Tuesday, February 14, 2012

Double Albums

You have to really like a band to dig a double dose of their work. Until CDs LPs usually ran 45 minutes, so a double is anywhere from an hour and a half to two hours. Of course the trick is to make it all good. Let's take a trip down memory lane (and my collection) and examine some double studio albums...

The Beatles, The Beatles (White Album)

You can't say the Beatles never made a bad album. Lots of folks don't like 'Magical Mystery Tour', and I've yet to meet someone who thought 'Beatles for Sale' was a great work. But the White Album?

I can only listen to this all the way through once in a long while. I mean, who hasn't wanted to skip past 'Piggies' and 'Revolution 9'. 'Wild Honey Pie'? It's certainly a ground-breaking work, an artistic work even, but the good is dragged down by a lot of junk. For every 'Helter Skelter' and 'While My Guitar Gently Weeps' there's a 'Glass Onion'.


Stevie Wonder, Songs in the Key of Life

85 minutes of Stevie jamming. I like Stevie at his peak. 'Innervisions' may be my favorite album of that decade. 'Talking Book' is infectously singalongable. But this...this is too much.

Many of these tracks haven't aged too well. 'Superstition' is subtle and well-arranged. 'Visions' is a beautiful song. They both are wonderful statements about civil rights. But in 'Life' the subtlety and musicianship is lost in my least favorite track 'Black Man'. 'Village Ghetto Land' throws in a bunch of schmaltzy strings to underscore that Stevie's upset. But it's not his best on the subject by a long shot.

And then there's 'A Something Extra'. 'Saturn'? Really? Stevie - I don't need another 20 minutes tacked on.

Like 'The Beatles' there are definite classics, 'Isn't She Lovely', 'Sir Duke', and so forth. But, to take a phrase Rolling Stone coined for another album on this list, it's a "bloated beast".

Todd Rundgren, Something/Anything?

This album is a little less well-known. But it is a worthy feat. On sides 1-3 Rundgren plays all instruments and provides all vocals. Even a multi-instrumentalist like Stevie can't make those kinds of claims.

Unfortunately the album isn't well-known because it's pretty forgettable. His best known song is on the album: 'Hello, It's Me'. Do you know it? Albums don't need to be comprised just of stuff that's good for the radio, by any means, but the non-singles should be quality, and this album just doesn't have it. It's fine, but not so good that you feel the need to go recommend it to your friends.

You can fill 85 minutes, yeah, but they've got to be good if you want people to invest the time.

The Clash, London Calling

...So leave double albums to the masters, right? Few would claim that 'London Calling' isn't the Clash's best. The longest track is about five and a half minutes, which is just right for them. It's also sort of why I don't count it as a double.

The run-time is only 65 minutes. A single LP can run about 60 minutes if you squeeze, like Fleetwood Mac's 'Then Play On'. So I disqualify 'London Calling' because it's too short to be considered a double, even if spread on two LPs.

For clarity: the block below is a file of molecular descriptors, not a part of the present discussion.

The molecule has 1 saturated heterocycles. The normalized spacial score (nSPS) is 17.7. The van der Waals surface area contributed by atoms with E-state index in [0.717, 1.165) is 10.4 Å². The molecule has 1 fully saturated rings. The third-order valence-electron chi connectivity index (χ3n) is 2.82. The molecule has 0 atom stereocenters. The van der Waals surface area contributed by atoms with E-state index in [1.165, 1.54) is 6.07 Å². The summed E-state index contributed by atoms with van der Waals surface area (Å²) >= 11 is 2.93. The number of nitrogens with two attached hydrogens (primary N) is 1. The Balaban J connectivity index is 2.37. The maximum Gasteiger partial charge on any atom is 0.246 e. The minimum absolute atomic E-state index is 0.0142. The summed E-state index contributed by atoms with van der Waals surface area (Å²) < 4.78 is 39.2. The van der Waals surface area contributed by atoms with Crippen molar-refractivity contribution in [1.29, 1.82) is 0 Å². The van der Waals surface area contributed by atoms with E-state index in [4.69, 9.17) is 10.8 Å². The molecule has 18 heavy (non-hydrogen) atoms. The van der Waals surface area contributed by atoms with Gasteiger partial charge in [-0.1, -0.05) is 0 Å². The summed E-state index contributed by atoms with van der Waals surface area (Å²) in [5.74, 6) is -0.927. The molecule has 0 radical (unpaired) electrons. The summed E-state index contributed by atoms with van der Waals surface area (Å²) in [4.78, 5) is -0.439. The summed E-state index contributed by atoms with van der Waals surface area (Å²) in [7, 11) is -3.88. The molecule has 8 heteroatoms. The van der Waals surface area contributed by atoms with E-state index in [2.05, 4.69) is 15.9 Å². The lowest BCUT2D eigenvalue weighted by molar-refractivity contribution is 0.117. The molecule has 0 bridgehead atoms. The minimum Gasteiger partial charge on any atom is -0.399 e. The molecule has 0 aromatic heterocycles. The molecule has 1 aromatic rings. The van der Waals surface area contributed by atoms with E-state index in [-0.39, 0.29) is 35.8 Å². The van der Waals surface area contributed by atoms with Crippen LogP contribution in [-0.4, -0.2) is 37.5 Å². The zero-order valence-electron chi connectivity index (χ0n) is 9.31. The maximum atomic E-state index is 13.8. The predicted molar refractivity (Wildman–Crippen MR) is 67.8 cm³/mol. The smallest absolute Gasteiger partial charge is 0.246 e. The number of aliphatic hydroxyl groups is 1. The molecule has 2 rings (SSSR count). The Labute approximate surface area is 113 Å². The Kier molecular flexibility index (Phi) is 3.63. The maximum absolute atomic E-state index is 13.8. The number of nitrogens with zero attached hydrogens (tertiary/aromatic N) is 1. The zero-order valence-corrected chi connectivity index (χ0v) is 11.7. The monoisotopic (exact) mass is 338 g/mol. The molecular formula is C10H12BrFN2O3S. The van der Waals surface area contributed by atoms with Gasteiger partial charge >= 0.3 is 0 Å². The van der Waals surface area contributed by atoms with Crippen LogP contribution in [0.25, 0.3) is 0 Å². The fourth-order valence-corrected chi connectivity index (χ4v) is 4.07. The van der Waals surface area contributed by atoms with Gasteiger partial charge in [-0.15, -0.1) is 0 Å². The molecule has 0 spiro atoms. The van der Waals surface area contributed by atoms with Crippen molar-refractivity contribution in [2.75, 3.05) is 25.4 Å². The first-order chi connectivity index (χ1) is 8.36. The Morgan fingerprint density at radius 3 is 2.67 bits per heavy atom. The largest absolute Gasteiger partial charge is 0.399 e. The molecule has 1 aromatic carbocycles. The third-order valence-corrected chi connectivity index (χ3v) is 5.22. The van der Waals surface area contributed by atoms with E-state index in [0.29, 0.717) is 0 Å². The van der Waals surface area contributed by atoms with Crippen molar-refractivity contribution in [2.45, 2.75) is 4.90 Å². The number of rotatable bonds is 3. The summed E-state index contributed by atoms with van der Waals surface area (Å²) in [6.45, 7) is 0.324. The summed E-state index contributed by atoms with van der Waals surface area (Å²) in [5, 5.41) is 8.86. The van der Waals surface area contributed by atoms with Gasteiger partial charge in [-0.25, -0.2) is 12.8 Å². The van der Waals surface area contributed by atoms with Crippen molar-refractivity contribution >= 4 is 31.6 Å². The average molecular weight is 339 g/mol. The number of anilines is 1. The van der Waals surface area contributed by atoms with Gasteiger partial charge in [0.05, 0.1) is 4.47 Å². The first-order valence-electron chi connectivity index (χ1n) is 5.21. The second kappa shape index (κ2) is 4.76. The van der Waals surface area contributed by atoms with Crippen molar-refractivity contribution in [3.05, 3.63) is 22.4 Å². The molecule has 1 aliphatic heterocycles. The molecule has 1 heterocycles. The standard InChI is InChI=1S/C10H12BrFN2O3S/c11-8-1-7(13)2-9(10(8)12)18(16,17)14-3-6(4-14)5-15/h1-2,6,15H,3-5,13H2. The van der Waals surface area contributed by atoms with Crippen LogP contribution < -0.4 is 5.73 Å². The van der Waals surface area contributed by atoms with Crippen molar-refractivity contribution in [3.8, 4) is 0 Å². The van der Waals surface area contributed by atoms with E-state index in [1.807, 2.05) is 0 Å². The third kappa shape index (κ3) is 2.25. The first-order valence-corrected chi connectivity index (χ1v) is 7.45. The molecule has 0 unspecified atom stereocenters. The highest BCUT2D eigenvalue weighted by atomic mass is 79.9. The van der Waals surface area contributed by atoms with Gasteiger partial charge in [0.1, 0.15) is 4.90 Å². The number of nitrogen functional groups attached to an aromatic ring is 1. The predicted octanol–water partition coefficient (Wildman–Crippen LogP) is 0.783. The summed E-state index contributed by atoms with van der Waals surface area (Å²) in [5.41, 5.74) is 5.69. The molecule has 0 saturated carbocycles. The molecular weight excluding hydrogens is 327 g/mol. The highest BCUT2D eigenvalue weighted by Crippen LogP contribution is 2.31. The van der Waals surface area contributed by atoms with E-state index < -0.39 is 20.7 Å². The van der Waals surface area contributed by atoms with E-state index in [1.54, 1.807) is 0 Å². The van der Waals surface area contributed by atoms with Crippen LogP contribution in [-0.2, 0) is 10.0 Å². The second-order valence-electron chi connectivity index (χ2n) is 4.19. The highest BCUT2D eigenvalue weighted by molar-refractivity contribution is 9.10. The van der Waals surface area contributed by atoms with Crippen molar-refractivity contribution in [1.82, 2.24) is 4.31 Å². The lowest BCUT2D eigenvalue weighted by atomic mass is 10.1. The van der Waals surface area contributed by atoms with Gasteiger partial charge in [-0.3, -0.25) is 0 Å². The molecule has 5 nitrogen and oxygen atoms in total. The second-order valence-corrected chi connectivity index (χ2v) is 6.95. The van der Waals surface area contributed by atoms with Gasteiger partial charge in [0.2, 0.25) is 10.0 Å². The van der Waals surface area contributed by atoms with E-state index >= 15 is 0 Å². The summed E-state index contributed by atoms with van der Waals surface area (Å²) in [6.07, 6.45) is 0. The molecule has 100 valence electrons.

Bob Dylan, Blonde on Blonde

I just don't get it.

My Dylan collection isn't vast, but I like him enough to have seven albums. And I just don't get this one. I'm fine with his 'Desolation Row'-style poemsong things. Of this category 'Sad-Eyed Lady of the Lowlands' is my least favorite. So that's 12 minutes down, and all of side four.

'Rainy Day Women' is another least favorite, and frankly, lyrically, a lot of this album is junk. 'Leopard-Skin Pill-Box Hat' and 'Pledging My Time' are both pretty vapid. It's like all of the worst things of Dylan slushed together in a double album.

'Visions of Johanna' is nice, though.

(I also have 'Modern Times' but it's only 63 minutes.)

The Rolling Stones, Exile on Main Street

I'm going to say that you need, arbitrarily, to be at least 70 minutes long to be a real double. This doesn't quite make the cut, but I will say that it's a good album. The tracks slide a swell into one another - they're all so good that it takes a few listens to be able to distinguish them as individual works, because the work is the album itself.

Frank Zappa, Freak Out!

Along with 'Blonde' they were the first doubles. But this one just clocks 60 min. The most innovative parts are... difficult to listen to.

Captain Beefheart, Trout Mask Replica

I've already said that this may be the best album ever. Certainly not a party album, though. It's like 'Astral Weeks' or 'DecksandDrumsandRockandRoll' - when you want that thing nothing else will do.

The songs are weird. A blend of delta blues, free jazz, acid rock and sea shanties. But it works. Someone once said it's music's closest answer to visual modern art, and that feeling is about right. You may not want to look only at modern art - but the appeal is there and sometimes a certain piece can grab you in just the right way that makes it seem like the culmination of art history, after all. I wouldn't say 'Replica' hasn't aged, for the production does give it away, but it still sounds fresh to me.

Pink Floyd, The Wall

The best-sellingest of them all.

Sure, some of the tracks are lame. But it's a concept album. You can't remove one without screwing up the story. Which can sort of be a nuisance.

But all said and done this has some of their best: 'Comfortably Numb' and 'Hey You', for example. There are some non-radio gems, too, such as 'Goodbye Blue Sky' and 'In the Flesh'. And, secretly or openly, we all like the spectacle of 'The Trial'.

As a concept album, though, it lacks some of the variation that we might look for. It's a certain type of treat, and well-prepared, but only for certain occasions.

Miles Davis, Bitches Brew